You can burn it and get some BTUs but it doesn't put out much and the smell (maybe our heavy air?) just makes me stay away.
    StihlHead likes this.
  17. ScotO

    ScotO Guest

    I'd take that cottonwood and mill it into boards. Make some rustic benches out of it, sell 'em at the local fall fairs this autumn....
    I milled the huge tulip poplars I cut down last summer, I'm going to make up some patterns and teach dear wifey how to build benches. She's got all kinds of idears (thanks to that damm Pinterest site), and I've got tons of "junk" wood to make 'em.....
    chvymn99, jeff_t, Shane N and 2 others like this.
  18. Sprinter

    Sprinter Minister of Fire

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    If I built anything out of them, they would be a bit too rustic... Nice idea though.
  19. ScotO

    ScotO Guest

    Naw...use your imagination. If you are anything like me, I like the rustic-ness of a handmade item. It has real character, not that generic store-bought Chinese junk......just my opinion.

    I'll post some pics of the stuff we make, when we get around to making it!
  20. HDRock

    HDRock Minister of Fire

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    Na, those benches are cool man, mostly for outside but, done right ,in the right setting ,indoors to :)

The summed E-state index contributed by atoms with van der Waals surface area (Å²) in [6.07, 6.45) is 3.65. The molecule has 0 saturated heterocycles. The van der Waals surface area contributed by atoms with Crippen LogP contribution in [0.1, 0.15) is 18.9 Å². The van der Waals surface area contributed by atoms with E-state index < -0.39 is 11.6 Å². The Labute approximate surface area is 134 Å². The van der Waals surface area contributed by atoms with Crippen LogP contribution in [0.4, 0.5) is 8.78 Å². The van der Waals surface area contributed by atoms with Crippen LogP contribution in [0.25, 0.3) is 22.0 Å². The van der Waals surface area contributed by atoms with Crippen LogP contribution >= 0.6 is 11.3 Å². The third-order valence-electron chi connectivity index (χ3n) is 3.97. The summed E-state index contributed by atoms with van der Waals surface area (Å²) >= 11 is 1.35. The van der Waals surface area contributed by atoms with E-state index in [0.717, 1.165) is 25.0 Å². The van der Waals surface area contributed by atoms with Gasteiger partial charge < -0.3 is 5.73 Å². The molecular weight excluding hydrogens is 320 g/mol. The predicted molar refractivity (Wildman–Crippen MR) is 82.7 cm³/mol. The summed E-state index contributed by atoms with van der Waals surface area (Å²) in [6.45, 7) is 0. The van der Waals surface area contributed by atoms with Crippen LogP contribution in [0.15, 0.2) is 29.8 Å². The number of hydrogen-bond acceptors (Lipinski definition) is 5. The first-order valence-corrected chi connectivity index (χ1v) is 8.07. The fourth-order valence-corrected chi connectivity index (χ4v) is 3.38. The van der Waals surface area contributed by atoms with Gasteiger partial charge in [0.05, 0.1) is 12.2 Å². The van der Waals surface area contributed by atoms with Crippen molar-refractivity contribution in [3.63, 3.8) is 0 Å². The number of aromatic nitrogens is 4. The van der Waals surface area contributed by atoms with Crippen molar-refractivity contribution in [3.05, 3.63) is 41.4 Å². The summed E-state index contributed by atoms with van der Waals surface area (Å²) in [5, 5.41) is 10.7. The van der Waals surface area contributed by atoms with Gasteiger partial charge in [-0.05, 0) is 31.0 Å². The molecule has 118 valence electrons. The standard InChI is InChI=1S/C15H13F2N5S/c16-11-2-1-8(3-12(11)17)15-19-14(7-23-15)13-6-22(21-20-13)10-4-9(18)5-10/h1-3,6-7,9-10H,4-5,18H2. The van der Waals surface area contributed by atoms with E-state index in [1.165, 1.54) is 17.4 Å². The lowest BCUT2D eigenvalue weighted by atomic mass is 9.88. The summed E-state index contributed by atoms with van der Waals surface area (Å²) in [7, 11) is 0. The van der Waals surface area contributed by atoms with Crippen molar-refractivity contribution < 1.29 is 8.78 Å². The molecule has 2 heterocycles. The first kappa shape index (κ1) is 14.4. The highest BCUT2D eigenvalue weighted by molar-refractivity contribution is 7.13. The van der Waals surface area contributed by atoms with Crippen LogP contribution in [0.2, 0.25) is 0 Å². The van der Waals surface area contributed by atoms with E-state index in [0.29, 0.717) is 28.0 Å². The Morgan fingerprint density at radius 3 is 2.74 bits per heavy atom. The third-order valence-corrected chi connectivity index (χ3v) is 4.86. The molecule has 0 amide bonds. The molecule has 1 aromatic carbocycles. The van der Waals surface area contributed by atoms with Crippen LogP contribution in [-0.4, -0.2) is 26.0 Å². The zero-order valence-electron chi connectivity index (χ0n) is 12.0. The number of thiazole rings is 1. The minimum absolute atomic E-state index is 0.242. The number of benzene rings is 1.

21. jeff_t

    jeff_t Minister of Fire

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    Many a barn beam out there milled or hewn out of cottowood. People like think those old barns are built from solid oak, but that's not usually the case.
    ScotO and HDRock like this.
  22. StihlHead

    StihlHead Guest

    Exactly what he said, all over again. This is not your common eastern cottonwood species. Black c-wood (Populus trichocarpa) does not stink when it is cut or in the stacks, or only when it is burned green. If you burn it and open the firebox and throw in some more wood, and get a dose of c-wood stink. Or go outside and smell the wood smoke in the air and it stinks. Your neighbors will not be fond of you.